Grandson of Capt. David Perry
(1798, Concord, Essex, Vermont - 1882, Lynn, Weber, Utah)
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Erastus Bingham was a Mormon pioneer. With roots in New England values, his family joined the Church of Jesus Christ of Latter-day Saints in Vermont in 1833 and went west with the Saints. In so doing, they followed a road that would finally take them farther west than they dreamed, and leave them few of their original belongings. Their first resting place was in Kirtland, Ohio; then on to Far West, Missouri; LaHarpe, Illinois, and finally to Nauvoo, Illinois, arriving in 1845. While there, Erastus Bingham labored to help complete the Nauvoo Temple. When persecution forced the exodus of the Saints in the winter of 1846, the Bingham family joined a wagon train of 200 wagons in the Daniel Spencer/Ira Eldredge Company. In a life sketch of his father, Erastus’ eldest son Sanford wrote: “Erastus Bingham was made Captain of one hundred. They traveled Westward until they reached Council Bluffs, Iowa. [On the way,] the United States Government asked for 500 volunteers to fight in the war with Mexico…[and] two sons and a son-in-law of Erastus Bingham volunteered…[They] were recruited in the Mormon Battalion in Council Bluffs,” this, despite their inability to obtain redress of their grievances as a people, and despite an extermination order by a governor against them. Many of the Latter-day Saints were New Englanders, and all believed in the Constitution and in obeying the law. (“Life Sketch of Sanford Bingham,” ed. by Richard Bingham, Centerville, Utah.)
While the wagon train debated what to do for the winter, “a number of Indian chiefs of the Ponca Tribe passed by
on their way home from an Indian Council.” The Ponca, who had a strong ethical standard, believed in being good to the old,
orphans, and the needy. (James H. Howard, The Ponca Tribe,
Lincoln: University of Nebraska Press, 1995. p. 98). “They were very friendly and invited the travelers
to go with them to their camping ground to a place called Swift Water near the Missouri River about 150 miles
above or north of winter quarters,” a temporary winter settlement located in present-day Omaha,
Nebraska where the main body of Saints were encamped. Over 600 children under age three died of illness and cold at Winter Quarters; many were buried in unmarked graves.
It was a a heart-wrenching time for the Saints.
“The Indians said the camping ground was good, with plenty of water and wood and feed for the animals which the white men were welcome to share. Erastus Bingham stood up on his wagon wheel and talked to the Saints, telling them that he proposed to obey the council of President Brigham Young, that he and his family would remain until spring and invited all to join with them in accepting the invitation of the Indians to share their camping ground. About one half of the company remained with Erastus Bingham.” The other half pressed on but were forced by lack of food to return. “The Ponca Indians were very kind to the families who were sharing with them their camping ground, even bringing meat for the most destitute families.
“In the spring, [the company] returned to Council Bluffs where [Erastus] was chosen a member of a committee to go into Missouri and secure wagons and supplies for the journey…across the plains. He bought provisions to last his family eighteen months. On the 11th of June, 1847, they left Council Bluffs," crossing the Elkhorn River and assembling at an outfitting post 27 miles west of Winter Quarters (now Omaha), Nebraska. When the wagon train headed westward on 17 June 1847, the company consisted of 170-plus people and 76 wagons. (See Mormon Pioneer Overland Travel, 1847–1868.) Apparently it joined up with other companies until there were over 600 wagons in this grand exodus. With a view of the lush grasses growing on its shores, they traveled up the north side of the Platte River, following on the heels of Brigham Young's company, preparing the way for others who would follow. On July 18,1847, on the banks of the North Platte (shown in photo) just upriver from Grand Island, Nebraska, Erastus' son Sanford, crippled since birth, married a young woman from Kentucky orphaned by the Haun’s Mill Massacre, and her mother’s death.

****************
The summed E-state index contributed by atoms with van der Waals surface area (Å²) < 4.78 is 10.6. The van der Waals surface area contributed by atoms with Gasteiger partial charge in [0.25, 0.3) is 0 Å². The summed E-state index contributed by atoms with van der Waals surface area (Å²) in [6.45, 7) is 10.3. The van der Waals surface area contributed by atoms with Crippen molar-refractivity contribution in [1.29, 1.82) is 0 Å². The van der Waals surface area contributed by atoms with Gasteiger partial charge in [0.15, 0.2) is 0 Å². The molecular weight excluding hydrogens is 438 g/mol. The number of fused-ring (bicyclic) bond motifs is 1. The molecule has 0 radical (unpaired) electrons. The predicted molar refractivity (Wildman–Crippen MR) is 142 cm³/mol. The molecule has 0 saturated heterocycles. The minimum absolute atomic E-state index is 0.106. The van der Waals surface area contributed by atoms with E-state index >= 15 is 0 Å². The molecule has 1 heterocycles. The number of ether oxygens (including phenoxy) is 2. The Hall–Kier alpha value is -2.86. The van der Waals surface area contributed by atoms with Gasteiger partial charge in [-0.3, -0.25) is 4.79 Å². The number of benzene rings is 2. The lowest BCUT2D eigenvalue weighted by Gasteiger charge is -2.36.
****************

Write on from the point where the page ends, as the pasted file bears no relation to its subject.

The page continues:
“The company was so large that it was organized with captains of tens, fifties, and hundreds to maintain and guarantee the best of order. [Erastus served as a captain of ten wagons.] Yet it was very unpleasant because it would be so late before the last wagon could start from camp in the morning and so late at night before it could get into camp. Two wagons traveled abreast, making two roads. The company divided near Laramie, Wyoming, and Erastus Bingham and family were with those in the lead.” (Source: Neil D. Bingham, “Life History of Erastus Bingham, Sr.,” in Desc. of Erastus Bingham and Lucinda Gates.)
This group of pioneers arrived in the Salt Lake Valley — then part of Mexico, later the Utah Territory — on 19 September 1847. Erastus remained in Utah for the rest of his life, working a homestead as a farmer and rancher, first in Salt Lake City, then in the Ogden area to the north. His livestock grazed in what “is now known as Bingham Canyon.” His children and grandchildren helped settle Arizona, Idaho, and Mexico.
Erastus served as a bishop (a lay minister) in Ogden for 17 years. Erastus also fulfilled many civic duties. He served as associate judge of Weber County, had a seat in first territorial legislature, and served as a selectman, like his grandfather Capt. David Perry before him.